The opinion in that case was recently quoted at length by this court in Nat'l Union Fire Ins. Co. v. Falciani, 87 N.J. Super. 157, 162-163 (App. Div. 1965).

It is the policy of our law that when an insurance agreement is to be construed the insured should be afforded protection to the fullest extent that any fair interpretation will permit. Kievit v. Loyal Protect. Life Ins. Co., 34 N.J. 475, 482 (1961). "Wherever possible the phraseology must be liberally construed in favor of the insured; if doubtful, uncertain, or ambiguous, or reasonably susceptible of two interpretations, the construction conferring coverage is to be adopted." Hunt v. Hospital Service Plan of New Jersey, 33 N.J. 98, 102 (1960), citing Boswell v. Travelers Indemnity Co., 38 N.J. Super. 599, 605 (App. Div. 1956); Schneider v. New Amsterdam Cas. Co., 22 N.J. Super. 238 (App. Div. 1952). See, also, Ruter v. Northwestern Fire and Marine Ins. Co., 72 N.J. Super. 467, 471 (App. Div. 1962), certification denied 37 N.J. 229 (1962). When the policy of insurance is clear and unambiguous, the court is bound to enforce the contract as it finds it. James v. Federal Insurance Co., 5 N.J. 21, 24 (1950).

Our Supreme Court, in treating with a comprehensive personal liability policy in Bauman v. Royal Indemn. Co., 36 N.J. 12, 21 (1961), said:

[88 NJSuper Page 53]

"* * * The designation was a very broad one and while the company had the undoubted right to exclude particular types of personal liability from the so-called comprehensive coverage, its responsibility was to do so unequivocally. Cf. Mohawk Valley Fuel Co. v. Home Indemnity Company, 8 Misc. 2 d 445, 165 N.Y.S. 2 d 357, 363 (Sup. Ct. 1957). In all fairness to the ordinary layman who is the average insured, an exclusion clause should be so prominently placed and so clearly phrased that 'he who runs can read.' See Lord St. Leonard in Anderson v. Fitzgerald, 4 H.L.C. 484, 510, 10 Eng. Rep. 551, 561 (1853). In recent years our courts, stressing the need for clarity and forthrightness in insurance policies (Elcar Mobile Homes, Inc. v. D.K. Baxter, Inc., 66 N.J. Super. 478 (App. Div. 1961)), have repeatedly adopted liberal constructions of policy provisions which were obscure, ambiguous or uncertain."

Where the intention of the parties is not clearly ascertainable from the policy itself, the courts will take into consideration the apparent object or purpose of the insurance and, along with the context of the policy, the subject matter of the insurance, the situation of the parties, and the circumstances surrounding the making of the contract. 13 Appleman, Insurance Law and Practice, § 7383, p. 14 (1943); Boswell v. Travelers Indemnity Co., supra, 38 N.J. Super., at p. 605.

The insurance policy in the case at bar contains no express limitation of liability to the premises designated in the policy as the "address" of the insured and as the location of "all premises owned," etc., by the insured. Nor does it confine the defendant's liability to such "hazards" or "operations" as are specified in the Declarations Schedule. In fact, as we have observed, the implication from the premium and auditing provisions of the policy is the other way.

It consequently follows that the principles of construction of insurance policies exemplified by the cases we have cited above compel the conclusion that the after-acquired property here involved is covered by the comprehensive liability provisions of this policy, provided the property in question was that of the partnership insured at the time the policy issued.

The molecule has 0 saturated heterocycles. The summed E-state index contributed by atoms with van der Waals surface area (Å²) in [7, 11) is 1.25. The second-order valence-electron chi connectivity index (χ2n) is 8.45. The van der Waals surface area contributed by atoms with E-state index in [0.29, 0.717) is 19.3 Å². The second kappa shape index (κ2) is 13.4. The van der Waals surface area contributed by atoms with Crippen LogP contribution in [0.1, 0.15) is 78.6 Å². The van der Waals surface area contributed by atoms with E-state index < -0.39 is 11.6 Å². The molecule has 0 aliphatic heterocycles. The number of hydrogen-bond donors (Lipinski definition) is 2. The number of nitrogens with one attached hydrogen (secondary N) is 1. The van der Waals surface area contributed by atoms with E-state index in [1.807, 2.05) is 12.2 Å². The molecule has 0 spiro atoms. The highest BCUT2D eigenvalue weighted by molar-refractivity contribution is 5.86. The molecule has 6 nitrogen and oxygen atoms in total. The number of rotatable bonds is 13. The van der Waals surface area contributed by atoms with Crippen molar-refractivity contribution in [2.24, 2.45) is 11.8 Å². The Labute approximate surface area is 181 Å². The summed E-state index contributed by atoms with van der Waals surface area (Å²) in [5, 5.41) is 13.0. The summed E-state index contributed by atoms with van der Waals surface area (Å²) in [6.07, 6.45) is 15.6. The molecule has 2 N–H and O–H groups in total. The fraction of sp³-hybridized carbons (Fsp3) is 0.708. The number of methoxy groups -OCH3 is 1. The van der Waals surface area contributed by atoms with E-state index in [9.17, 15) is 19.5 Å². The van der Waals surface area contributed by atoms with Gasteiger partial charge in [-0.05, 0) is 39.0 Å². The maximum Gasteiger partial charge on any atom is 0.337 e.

[88 NJSuper Page 54]


However, we are not satisfied that the existing proofs warrant the conclusion that the Montgomery Street property, purchased in the names of Philip Kook and Lionel Kronberg, individually, was in truth acquired for the partnership and regarded by it as an asset of the firm. This fact is material to liability since the insured here clearly was the partnership, not the individual partners. See Malanga v. Manufacturers Cas. Ins. Co., 28 N.J. 220, 223 (1958). Defendant's liability would therefore extend only to partnership property. Plaintiffs' argument that the partnership designation in the policy was merely a "trade name" of the individuals, jointly, is not persuasive. The trial court found that plaintiffs conducted a partnership at the Grand Street address, and plaintiffs do not assail that finding of fact.

On the issue of identity of ownership of the apartment house, we have only the word of an interested partner that the property was purchased with partnership funds. We know nothing about the terms of the partnership or the real estate purchase agreement; no books, records, settlement statement, documents, income tax returns or other corroborative evidence of any kind was produced.

Plaintiffs are not completely sheltered in their position by reliance upon the Uniform Partnership Act, R.S. 42:1-8(2), which provides: "Unless the contrary intention appears, property acquired with partnership funds is partnership property." The evidence, meager as it is, and the reasonable inferences to be drawn therefrom amply demonstrate a "contrary intention" sufficient to neutralize the rebuttable presumption in favor of the partnership and to shift to plaintiffs the burden of going forward with their proofs to establish the fact that this was a partnership asset.

This partnership conducted a plumbing business. The acquisition of a multiple dwelling unit is not ordinarily associated with a plumbing business; taking title in the names of the individual partners suggests the possibility that even if